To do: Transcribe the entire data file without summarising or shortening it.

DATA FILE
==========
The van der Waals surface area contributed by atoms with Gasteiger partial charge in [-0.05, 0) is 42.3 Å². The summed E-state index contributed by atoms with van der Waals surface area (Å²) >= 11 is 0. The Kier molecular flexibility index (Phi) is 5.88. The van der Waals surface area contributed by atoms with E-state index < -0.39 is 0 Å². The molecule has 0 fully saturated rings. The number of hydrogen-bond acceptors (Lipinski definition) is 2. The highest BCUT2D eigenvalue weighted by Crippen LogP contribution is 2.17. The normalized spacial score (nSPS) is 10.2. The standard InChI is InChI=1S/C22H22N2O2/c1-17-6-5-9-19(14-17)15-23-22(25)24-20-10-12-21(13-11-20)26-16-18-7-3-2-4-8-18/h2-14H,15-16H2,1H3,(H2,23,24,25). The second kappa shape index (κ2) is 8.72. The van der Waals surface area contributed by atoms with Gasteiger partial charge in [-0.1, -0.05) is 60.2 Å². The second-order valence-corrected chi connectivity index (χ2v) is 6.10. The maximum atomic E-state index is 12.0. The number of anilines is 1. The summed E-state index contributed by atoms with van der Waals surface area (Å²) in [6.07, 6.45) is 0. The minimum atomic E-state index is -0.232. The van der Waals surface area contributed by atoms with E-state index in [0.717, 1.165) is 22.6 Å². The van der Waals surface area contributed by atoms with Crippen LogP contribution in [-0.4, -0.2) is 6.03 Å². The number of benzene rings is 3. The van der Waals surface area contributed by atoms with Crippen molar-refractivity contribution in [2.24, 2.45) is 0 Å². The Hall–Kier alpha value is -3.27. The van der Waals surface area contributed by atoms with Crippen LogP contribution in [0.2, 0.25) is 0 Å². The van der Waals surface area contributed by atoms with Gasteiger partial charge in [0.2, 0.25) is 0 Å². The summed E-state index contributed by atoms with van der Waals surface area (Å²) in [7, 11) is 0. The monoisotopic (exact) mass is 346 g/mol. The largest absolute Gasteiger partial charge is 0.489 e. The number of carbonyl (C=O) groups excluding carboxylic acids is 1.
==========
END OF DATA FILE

The van der Waals surface area contributed by atoms with Gasteiger partial charge in [-0.05, 0) is 42.3 Å². The summed E-state index contributed by atoms with van der Waals surface area (Å²) >= 11 is 0. The Kier molecular flexibility index (Phi) is 5.88. The van der Waals surface area contributed by atoms with E-state index < -0.39 is 0 Å². The molecule has 0 fully saturated rings. The number of hydrogen-bond acceptors (Lipinski definition) is 2. The highest BCUT2D eigenvalue weighted by Crippen LogP contribution is 2.17. The normalized spacial score (nSPS) is 10.2. The standard InChI is InChI=1S/C22H22N2O2/c1-17-6-5-9-19(14-17)15-23-22(25)24-20-10-12-21(13-11-20)26-16-18-7-3-2-4-8-18/h2-14H,15-16H2,1H3,(H2,23,24,25). The second kappa shape index (κ2) is 8.72. The van der Waals surface area contributed by atoms with Gasteiger partial charge in [-0.1, -0.05) is 60.2 Å². The second-order valence-corrected chi connectivity index (χ2v) is 6.10. The maximum atomic E-state index is 12.0. The number of anilines is 1. The summed E-state index contributed by atoms with van der Waals surface area (Å²) in [6.07, 6.45) is 0. The minimum atomic E-state index is -0.232. The van der Waals surface area contributed by atoms with E-state index in [0.717, 1.165) is 22.6 Å². The van der Waals surface area contributed by atoms with Crippen LogP contribution in [-0.4, -0.2) is 6.03 Å². The number of benzene rings is 3. The van der Waals surface area contributed by atoms with Crippen molar-refractivity contribution in [2.24, 2.45) is 0 Å². The Hall–Kier alpha value is -3.27. The van der Waals surface area contributed by atoms with Crippen LogP contribution in [0.2, 0.25) is 0 Å². The van der Waals surface area contributed by atoms with Gasteiger partial charge in [0.2, 0.25) is 0 Å². The summed E-state index contributed by atoms with van der Waals surface area (Å²) in [7, 11) is 0. The monoisotopic (exact) mass is 346 g/mol. The largest absolute Gasteiger partial charge is 0.489 e. The number of carbonyl (C=O) groups excluding carboxylic acids is 1.